Much like a Sunday roast has its leftovers, this fourth and final instalment from Cosmeston contains a few of those photos that I really liked but which didn't quite fit into the previous entries. It also represents the final output from my present Lumix FZ28 which this weekend has been replaced by its big brother the FZ150. There will be more on my upgrade in the coming days but for now I hope you enjoy my final offerings from what has been a truly superb camera.


Reed Bunting

Juvenile Herring Gull

Juvenile Herring Gull


Canada Goose


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Cosmeston Part 3 - Bittern at Forest Farm

Friday, March 16, 2012 Adam Tilt 5 Comments

Forest Farm is a small wildlife oasis a few miles from Cosmeston that always manages to pack in so much more than I ever believe is possible. A couple of years ago I saw my first Bittern since childhood there with the added bonus of renowned photographer Andy Rouse also being present. This time our company was not nearly as illustrious but with recent reports of two Bitterns from one of the hides we settled down to wait. For some reason the hope of a Bittern sighting is the only thing that has ever made me willingly sit in the same location for hours on end. I don't know what it is about them but they seem to build a sense of expectation within me like no other bird or animal has ever been able to do. When one finally appears that expectation is instantly replaced with joy, closely followed by a quick grab for the camera that is invariably switched off (I never learn). This time was to be no different but the means of arrival for the Bittern in question was somewhat unexpected. I'm used to seeing them creep out of the reeds but this individual instead flew in from our left and landed right at the top of the reeds.

25736 - Bittern, Forest Farm

Its landing was less than graceful as the reeds beneath it started to give way and wings were deployed in a frantic effort to maintain some semblance of balance. Fortunately an equilibrium between gravity and reed strength was reached and the Bittern lifted its head in triumph. For the next ten minutes it sat there and looked around, no doubt wondering why one of the people outside the hide was using a camera that sounded a lot like a machine gun.

25725 - Bittern, Forest Farm

25733 - Bittern, Forest Farm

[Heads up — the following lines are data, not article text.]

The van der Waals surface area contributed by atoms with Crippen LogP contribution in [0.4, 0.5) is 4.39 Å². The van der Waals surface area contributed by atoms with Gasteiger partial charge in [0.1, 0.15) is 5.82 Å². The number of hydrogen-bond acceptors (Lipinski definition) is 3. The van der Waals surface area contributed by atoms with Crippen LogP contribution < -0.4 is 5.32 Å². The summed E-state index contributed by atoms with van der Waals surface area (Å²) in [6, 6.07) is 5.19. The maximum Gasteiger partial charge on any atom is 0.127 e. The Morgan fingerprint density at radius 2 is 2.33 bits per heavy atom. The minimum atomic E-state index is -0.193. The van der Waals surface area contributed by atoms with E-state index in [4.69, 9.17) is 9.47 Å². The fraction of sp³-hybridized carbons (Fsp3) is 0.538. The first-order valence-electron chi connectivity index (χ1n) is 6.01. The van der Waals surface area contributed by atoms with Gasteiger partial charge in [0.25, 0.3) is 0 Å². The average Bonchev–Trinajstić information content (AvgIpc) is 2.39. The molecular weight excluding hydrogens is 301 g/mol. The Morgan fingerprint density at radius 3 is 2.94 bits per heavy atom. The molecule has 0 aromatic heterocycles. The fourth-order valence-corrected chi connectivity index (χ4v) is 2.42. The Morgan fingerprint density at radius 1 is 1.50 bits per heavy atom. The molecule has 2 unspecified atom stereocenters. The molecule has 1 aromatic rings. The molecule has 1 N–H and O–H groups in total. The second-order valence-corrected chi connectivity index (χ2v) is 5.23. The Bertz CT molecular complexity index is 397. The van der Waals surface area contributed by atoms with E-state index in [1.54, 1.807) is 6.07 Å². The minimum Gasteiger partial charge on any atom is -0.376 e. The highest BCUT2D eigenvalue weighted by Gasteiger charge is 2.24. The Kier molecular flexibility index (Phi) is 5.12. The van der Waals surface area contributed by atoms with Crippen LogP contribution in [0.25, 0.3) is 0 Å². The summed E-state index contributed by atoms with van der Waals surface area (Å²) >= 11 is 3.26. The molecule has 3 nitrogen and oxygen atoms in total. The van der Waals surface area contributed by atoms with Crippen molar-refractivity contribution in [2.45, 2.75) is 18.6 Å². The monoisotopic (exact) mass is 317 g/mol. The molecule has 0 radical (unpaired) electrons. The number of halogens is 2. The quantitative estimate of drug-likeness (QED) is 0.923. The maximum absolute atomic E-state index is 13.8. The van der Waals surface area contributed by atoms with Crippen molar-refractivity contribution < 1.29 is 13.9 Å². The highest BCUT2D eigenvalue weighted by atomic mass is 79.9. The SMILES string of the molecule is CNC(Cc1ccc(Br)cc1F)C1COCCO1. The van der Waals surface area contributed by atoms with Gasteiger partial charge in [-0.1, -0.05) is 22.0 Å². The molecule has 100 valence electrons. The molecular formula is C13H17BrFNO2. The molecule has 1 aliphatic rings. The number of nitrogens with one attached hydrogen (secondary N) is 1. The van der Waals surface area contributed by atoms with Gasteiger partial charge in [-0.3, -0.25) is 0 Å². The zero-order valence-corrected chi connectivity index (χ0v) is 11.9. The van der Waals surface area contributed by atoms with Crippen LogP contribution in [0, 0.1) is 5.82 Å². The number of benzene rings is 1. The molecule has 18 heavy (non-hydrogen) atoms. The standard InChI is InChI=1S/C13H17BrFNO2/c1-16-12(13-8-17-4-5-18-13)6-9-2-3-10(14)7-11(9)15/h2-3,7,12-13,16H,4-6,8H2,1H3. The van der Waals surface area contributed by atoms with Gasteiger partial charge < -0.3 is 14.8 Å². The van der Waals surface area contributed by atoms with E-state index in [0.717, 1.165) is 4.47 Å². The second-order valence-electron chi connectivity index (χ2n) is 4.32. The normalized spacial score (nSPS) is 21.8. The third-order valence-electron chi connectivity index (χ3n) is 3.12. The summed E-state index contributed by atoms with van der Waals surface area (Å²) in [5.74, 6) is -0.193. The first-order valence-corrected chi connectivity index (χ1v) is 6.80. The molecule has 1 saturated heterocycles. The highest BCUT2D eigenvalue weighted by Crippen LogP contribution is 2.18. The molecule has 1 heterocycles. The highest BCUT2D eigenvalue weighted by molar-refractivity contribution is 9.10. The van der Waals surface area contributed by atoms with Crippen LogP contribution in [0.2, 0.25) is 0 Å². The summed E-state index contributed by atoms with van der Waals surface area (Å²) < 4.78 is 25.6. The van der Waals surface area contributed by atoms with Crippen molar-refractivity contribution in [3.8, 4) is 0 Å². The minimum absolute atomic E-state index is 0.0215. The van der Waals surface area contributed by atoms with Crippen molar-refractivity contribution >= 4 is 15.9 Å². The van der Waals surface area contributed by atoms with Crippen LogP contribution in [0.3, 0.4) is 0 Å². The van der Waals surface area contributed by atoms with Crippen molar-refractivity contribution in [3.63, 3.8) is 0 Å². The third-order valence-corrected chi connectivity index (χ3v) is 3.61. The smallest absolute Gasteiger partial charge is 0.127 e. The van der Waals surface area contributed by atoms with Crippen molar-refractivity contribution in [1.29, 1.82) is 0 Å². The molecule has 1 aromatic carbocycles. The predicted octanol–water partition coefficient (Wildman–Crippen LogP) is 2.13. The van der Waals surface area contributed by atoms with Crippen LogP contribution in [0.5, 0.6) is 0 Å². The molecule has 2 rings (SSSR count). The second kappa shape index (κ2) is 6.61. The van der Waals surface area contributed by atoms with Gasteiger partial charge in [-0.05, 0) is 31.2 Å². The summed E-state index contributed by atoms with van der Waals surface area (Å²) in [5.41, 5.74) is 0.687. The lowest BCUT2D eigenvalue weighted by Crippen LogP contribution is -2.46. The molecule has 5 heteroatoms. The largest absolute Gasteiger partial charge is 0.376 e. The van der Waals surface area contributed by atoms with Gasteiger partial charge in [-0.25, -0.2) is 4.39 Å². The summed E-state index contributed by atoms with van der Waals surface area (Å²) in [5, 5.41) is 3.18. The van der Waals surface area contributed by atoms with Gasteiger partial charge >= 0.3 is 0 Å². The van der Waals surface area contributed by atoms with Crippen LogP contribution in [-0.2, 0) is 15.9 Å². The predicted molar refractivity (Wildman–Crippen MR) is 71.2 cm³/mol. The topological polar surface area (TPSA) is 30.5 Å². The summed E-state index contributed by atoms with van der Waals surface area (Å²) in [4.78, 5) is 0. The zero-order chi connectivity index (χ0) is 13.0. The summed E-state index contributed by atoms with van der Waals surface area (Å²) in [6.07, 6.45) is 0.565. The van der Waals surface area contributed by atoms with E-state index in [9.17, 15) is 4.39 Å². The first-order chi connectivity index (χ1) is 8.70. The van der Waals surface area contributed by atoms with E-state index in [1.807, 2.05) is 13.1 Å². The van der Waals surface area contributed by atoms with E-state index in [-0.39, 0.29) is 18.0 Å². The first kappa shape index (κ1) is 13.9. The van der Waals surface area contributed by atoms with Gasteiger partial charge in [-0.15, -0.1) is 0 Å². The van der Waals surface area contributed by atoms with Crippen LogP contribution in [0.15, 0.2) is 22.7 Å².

Eventually the Bittern dropped down further into the reeds and out of sight but what an encounter. It was so nice to see one not out on ice for a change as well.

During our wait a staggering number of species passed by including my first Stock Dove of the year and great views of a Green Woodpecker climbing up a nearby power pole. A Kingfisher flew past a couple of times and then seemed to be joined by a second bird somewhere behind us. There was obviously an exchange of words as both became quite vocal. Back out in front and two Jays, numerous Reed Buntings, two female Bullfinches and numerous overflying Grey Herons kept us entertained. A Common Snipe was also snoozing on a small island in the middle of the pond but we just missed catching a glimpse of a Water Rail. What a reserve. If you've never been before I highly recommend it.


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Cosmeston Part 2 - Reed Bunting Encounter

Thursday, March 15, 2012 Adam Tilt 3 Comments

In this second of four posts covering last Sunday I shall, as promised, be focusing on the smaller birds that were to be found in the trees and bushes surrounding Cosmestons two lakes. All of these photographs were taken in the space of about twenty minutes while standing on the first lookout point over on the west lake. Some kind hearted soul had left plenty of bread, seeds and nuts on the fence posts there and it wasn't long before the first birds had decided we weren't a threat and started to come down to feed. As usual Great Tits and Blue Tits were the first on the scene with the Blue Tit below striking a perfect pose as it eyed up its next meal.

25710 - Blue Tit, Cosmeston

While waiting for the next arrival Emma spotted a Goldcrest to our right moving towards us through the bushes. It got closer and closer until it was almost in range, at which point it promptly turned around and started to retrace its route. Not to worry though as a male Reed Bunting also chose that moment to show up and spent the next ten minutes or so hopping around the area as it decided if it should risk an assault on the tempting display of seeds. It frequently chose perches that were in the shade but every now and then it stayed in the sun just long enough for me to get my first photos of this species. (I did get a single shot of one at Cosmeston a couple of years ago but it was so poor that I don't think it really counts).

25712 - Reed Bunting, Cosmeston

25713 - Reed Bunting, Cosmeston